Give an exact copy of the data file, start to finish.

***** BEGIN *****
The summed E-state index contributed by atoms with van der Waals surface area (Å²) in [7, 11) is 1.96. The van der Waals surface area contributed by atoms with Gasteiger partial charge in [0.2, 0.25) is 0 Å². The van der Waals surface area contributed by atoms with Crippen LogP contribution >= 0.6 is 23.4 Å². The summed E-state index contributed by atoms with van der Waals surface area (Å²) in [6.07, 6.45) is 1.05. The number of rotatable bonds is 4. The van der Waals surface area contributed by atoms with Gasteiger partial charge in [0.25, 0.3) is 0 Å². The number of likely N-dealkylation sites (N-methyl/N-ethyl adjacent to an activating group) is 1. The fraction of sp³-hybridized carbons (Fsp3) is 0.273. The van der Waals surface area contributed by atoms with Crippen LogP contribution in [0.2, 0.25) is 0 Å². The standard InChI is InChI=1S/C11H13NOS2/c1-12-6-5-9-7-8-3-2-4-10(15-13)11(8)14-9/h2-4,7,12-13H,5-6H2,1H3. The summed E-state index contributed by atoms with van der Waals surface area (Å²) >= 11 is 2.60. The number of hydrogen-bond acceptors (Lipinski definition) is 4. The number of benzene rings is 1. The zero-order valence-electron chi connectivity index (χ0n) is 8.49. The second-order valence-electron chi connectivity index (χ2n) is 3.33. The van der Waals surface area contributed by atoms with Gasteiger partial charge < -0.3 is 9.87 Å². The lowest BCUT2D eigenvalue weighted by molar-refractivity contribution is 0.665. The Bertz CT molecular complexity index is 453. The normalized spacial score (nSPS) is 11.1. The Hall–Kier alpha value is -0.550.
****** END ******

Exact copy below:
The summed E-state index contributed by atoms with van der Waals surface area (Å²) in [7, 11) is 1.96. The van der Waals surface area contributed by atoms with Gasteiger partial charge in [0.2, 0.25) is 0 Å². The van der Waals surface area contributed by atoms with Crippen LogP contribution >= 0.6 is 23.4 Å². The summed E-state index contributed by atoms with van der Waals surface area (Å²) in [6.07, 6.45) is 1.05. The number of rotatable bonds is 4. The van der Waals surface area contributed by atoms with Gasteiger partial charge in [0.25, 0.3) is 0 Å². The number of likely N-dealkylation sites (N-methyl/N-ethyl adjacent to an activating group) is 1. The fraction of sp³-hybridized carbons (Fsp3) is 0.273. The van der Waals surface area contributed by atoms with Crippen LogP contribution in [0.2, 0.25) is 0 Å². The standard InChI is InChI=1S/C11H13NOS2/c1-12-6-5-9-7-8-3-2-4-10(15-13)11(8)14-9/h2-4,7,12-13H,5-6H2,1H3. The summed E-state index contributed by atoms with van der Waals surface area (Å²) >= 11 is 2.60. The number of hydrogen-bond acceptors (Lipinski definition) is 4. The number of benzene rings is 1. The zero-order valence-electron chi connectivity index (χ0n) is 8.49. The second-order valence-electron chi connectivity index (χ2n) is 3.33. The van der Waals surface area contributed by atoms with Gasteiger partial charge < -0.3 is 9.87 Å². The lowest BCUT2D eigenvalue weighted by molar-refractivity contribution is 0.665. The Bertz CT molecular complexity index is 453. The normalized spacial score (nSPS) is 11.1. The Hall–Kier alpha value is -0.550.